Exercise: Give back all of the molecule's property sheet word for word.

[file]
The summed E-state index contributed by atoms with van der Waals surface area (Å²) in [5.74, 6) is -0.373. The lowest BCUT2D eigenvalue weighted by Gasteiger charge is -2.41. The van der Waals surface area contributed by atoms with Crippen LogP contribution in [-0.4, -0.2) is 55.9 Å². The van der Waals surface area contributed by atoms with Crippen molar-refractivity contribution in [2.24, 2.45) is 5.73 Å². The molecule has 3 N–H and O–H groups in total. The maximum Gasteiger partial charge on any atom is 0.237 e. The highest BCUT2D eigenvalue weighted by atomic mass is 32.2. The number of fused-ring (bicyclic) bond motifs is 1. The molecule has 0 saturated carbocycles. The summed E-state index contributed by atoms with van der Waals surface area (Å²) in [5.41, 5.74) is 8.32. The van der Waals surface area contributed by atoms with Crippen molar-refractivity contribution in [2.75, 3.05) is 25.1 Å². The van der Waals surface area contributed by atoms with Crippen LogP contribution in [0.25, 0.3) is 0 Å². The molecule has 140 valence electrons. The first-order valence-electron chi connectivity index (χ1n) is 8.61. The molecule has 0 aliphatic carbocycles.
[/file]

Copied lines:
The summed E-state index contributed by atoms with van der Waals surface area (Å²) in [5.74, 6) is -0.373. The lowest BCUT2D eigenvalue weighted by Gasteiger charge is -2.41. The van der Waals surface area contributed by atoms with Crippen LogP contribution in [-0.4, -0.2) is 55.9 Å². The van der Waals surface area contributed by atoms with Crippen molar-refractivity contribution in [2.24, 2.45) is 5.73 Å². The molecule has 3 N–H and O–H groups in total. The maximum Gasteiger partial charge on any atom is 0.237 e. The highest BCUT2D eigenvalue weighted by atomic mass is 32.2. The number of fused-ring (bicyclic) bond motifs is 1. The molecule has 0 saturated carbocycles. The summed E-state index contributed by atoms with van der Waals surface area (Å²) in [5.41, 5.74) is 8.32. The van der Waals surface area contributed by atoms with Crippen molar-refractivity contribution in [2.75, 3.05) is 25.1 Å². The van der Waals surface area contributed by atoms with Crippen LogP contribution in [0.25, 0.3) is 0 Å². The molecule has 140 valence electrons. The first-order valence-electron chi connectivity index (χ1n) is 8.61. The molecule has 0 aliphatic carbocycles.